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Winter Dry Skin

Winter Dry Skin Winter Dry Skin Winter Dry Skin


Extremes in temperature affect the broad surface of the epidermis, or top layer of your skin. When wind and low humidity combine with cold weather in winter, normal skin can become dry. People whose healthy skin never reacts to summer allergens may suddenly find themselves with "winter itch" when thermometers---and barometers---drop. Those with sensitive skin may cycle through chapping and rashes. Begin your winter skin care early, and you may not get the itch this year.


Outdoor temperatures are near or below freezing. Indoor and outdoor humidity is low for extended periods of time. Sun glare off snow may be very high. Any or all of these factors can damage and dry out skin. First, your hands, face and lips may feel especially dried out. Red, painful chapping can result from sun or wind exposure. Exfoliation slows to a crawl.


Dirt lodges easily in cracked skin, threatening infection. Tiny lines and wrinkles appear, and in extreme instances, sensitive skin and fingernails crack. Further exposure of chapped, dry skin to the elements compounds the damage, making it more difficult to restore moisture levels. Dead skin cells layer the surface. A lack of exfoliation clogs pores and discourages cell renewal. Subjected to the same conditions over time without winter skin care, the skin will lose its ability to rejuvenate itself.


Inflamed or sensitive skin conditions may subside within a few days with applications of calamine lotion or a dermatologist-prescribed antibacterial or antifungal cream. Dry, flaky skin should be cleansed and exfoliated, then moisturized with a heavily oil-based moisturizer or a noncomedogenic lotion if you have acne.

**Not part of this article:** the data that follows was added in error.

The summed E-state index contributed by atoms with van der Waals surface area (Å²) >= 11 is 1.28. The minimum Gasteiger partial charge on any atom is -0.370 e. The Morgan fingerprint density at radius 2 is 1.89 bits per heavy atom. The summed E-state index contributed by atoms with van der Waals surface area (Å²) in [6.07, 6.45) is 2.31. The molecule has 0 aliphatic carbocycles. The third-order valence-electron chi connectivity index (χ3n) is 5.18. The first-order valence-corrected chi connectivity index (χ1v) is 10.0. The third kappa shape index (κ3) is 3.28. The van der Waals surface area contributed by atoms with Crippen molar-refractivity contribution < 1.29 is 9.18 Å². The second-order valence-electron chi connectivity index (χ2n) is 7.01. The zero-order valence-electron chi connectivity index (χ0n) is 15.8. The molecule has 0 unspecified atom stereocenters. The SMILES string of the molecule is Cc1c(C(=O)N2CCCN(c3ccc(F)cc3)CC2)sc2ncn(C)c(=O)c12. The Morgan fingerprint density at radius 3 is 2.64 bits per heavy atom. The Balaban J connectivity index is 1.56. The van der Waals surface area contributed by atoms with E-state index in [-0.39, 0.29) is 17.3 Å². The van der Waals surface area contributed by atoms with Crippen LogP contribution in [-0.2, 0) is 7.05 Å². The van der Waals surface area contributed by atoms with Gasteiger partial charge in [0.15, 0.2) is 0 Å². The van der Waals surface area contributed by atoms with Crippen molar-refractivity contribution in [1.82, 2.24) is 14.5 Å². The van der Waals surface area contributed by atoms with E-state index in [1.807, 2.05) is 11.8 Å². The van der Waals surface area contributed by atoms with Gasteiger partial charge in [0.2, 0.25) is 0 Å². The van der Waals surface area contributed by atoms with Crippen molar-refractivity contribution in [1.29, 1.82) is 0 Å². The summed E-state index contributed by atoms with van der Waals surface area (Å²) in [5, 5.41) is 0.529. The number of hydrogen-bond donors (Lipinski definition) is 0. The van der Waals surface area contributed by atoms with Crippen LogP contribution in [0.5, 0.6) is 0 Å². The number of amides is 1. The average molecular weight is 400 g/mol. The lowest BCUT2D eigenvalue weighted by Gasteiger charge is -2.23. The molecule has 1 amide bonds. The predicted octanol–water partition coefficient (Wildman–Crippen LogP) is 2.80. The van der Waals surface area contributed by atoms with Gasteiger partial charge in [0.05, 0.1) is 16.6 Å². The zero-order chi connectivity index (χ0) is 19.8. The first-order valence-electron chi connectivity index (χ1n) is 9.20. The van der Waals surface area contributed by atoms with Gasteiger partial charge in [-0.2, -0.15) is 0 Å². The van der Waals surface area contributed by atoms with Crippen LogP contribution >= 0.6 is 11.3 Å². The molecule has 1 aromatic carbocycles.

Step up your moisturizing routine and wear non-scratchy materials next to sensitive skin in winter. Doctors at the American Academy of Dermatology (AAD) cite low humidity and high body sweat as causes of seasonal dry skin. Winter skin care should include using room humidifiers, layering your clothing and taking off layers that get sweaty or wet immediately. Moisturize with an SPF 30 block lotion on your face before going outside, and reapply sunscreen often if you are out in the snow, which reflects 80 percent of sunlight. The AAD calls this your best protection against contracting skin cancer. Avoiding sunburn also prevents dryness.


Individuals with chronic skin conditions such as eczema need to take special precautions to prevent flare-ups. Winter skin care may include taking fewer baths and moisturizing more frequently. Protect cracked or sensitive skin on your hands with soft mittens or gloves. Exposing fewer skin areas, even while indoors, can help you maintain moisture levels and prevent chapping.

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